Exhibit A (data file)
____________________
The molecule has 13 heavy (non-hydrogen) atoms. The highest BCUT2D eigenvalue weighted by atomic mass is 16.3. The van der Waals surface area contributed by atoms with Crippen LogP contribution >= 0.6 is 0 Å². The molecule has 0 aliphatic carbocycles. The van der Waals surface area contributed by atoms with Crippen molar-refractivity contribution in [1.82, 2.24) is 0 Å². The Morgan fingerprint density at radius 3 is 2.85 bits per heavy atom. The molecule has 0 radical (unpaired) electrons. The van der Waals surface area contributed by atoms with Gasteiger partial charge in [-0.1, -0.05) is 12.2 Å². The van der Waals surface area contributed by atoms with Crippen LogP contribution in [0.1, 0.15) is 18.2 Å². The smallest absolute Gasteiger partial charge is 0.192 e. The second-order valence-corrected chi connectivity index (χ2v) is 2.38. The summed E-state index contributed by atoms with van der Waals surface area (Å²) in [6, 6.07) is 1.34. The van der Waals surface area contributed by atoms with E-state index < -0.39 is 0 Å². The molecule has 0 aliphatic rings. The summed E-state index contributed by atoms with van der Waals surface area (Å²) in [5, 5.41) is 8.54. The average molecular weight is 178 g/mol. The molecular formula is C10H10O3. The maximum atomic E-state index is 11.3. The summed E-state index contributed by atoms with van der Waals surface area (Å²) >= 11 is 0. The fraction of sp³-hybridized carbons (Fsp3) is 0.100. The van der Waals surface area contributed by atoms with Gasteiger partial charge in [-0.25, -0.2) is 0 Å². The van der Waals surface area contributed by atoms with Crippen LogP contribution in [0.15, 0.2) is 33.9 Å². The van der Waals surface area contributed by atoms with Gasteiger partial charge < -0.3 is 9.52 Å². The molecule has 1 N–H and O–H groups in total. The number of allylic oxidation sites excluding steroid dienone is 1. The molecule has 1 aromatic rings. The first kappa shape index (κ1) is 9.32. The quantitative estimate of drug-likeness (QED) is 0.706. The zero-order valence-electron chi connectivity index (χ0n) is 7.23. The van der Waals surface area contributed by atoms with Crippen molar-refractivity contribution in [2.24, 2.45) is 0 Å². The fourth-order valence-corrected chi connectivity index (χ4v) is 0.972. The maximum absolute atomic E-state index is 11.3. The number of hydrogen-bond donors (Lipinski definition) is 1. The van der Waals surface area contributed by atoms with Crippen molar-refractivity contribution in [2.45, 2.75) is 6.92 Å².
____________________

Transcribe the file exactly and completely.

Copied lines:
The molecule has 13 heavy (non-hydrogen) atoms. The highest BCUT2D eigenvalue weighted by atomic mass is 16.3. The van der Waals surface area contributed by atoms with Crippen LogP contribution >= 0.6 is 0 Å². The molecule has 0 aliphatic carbocycles. The van der Waals surface area contributed by atoms with Crippen molar-refractivity contribution in [1.82, 2.24) is 0 Å². The Morgan fingerprint density at radius 3 is 2.85 bits per heavy atom. The molecule has 0 radical (unpaired) electrons. The van der Waals surface area contributed by atoms with Gasteiger partial charge in [-0.1, -0.05) is 12.2 Å². The van der Waals surface area contributed by atoms with Crippen LogP contribution in [0.1, 0.15) is 18.2 Å². The smallest absolute Gasteiger partial charge is 0.192 e. The second-order valence-corrected chi connectivity index (χ2v) is 2.38. The summed E-state index contributed by atoms with van der Waals surface area (Å²) in [6, 6.07) is 1.34. The van der Waals surface area contributed by atoms with E-state index < -0.39 is 0 Å². The molecule has 0 aliphatic rings. The summed E-state index contributed by atoms with van der Waals surface area (Å²) in [5, 5.41) is 8.54. The average molecular weight is 178 g/mol. The molecular formula is C10H10O3. The maximum atomic E-state index is 11.3. The summed E-state index contributed by atoms with van der Waals surface area (Å²) >= 11 is 0. The fraction of sp³-hybridized carbons (Fsp3) is 0.100. The van der Waals surface area contributed by atoms with Gasteiger partial charge in [-0.25, -0.2) is 0 Å². The van der Waals surface area contributed by atoms with Crippen LogP contribution in [0.15, 0.2) is 33.9 Å². The van der Waals surface area contributed by atoms with Gasteiger partial charge < -0.3 is 9.52 Å². The molecule has 1 N–H and O–H groups in total. The number of allylic oxidation sites excluding steroid dienone is 1. The molecule has 1 aromatic rings. The first kappa shape index (κ1) is 9.32. The quantitative estimate of drug-likeness (QED) is 0.706. The zero-order valence-electron chi connectivity index (χ0n) is 7.23. The van der Waals surface area contributed by atoms with Crippen molar-refractivity contribution in [2.24, 2.45) is 0 Å². The fourth-order valence-corrected chi connectivity index (χ4v) is 0.972. The maximum absolute atomic E-state index is 11.3. The number of hydrogen-bond donors (Lipinski definition) is 1. The van der Waals surface area contributed by atoms with Crippen molar-refractivity contribution in [2.45, 2.75) is 6.92 Å².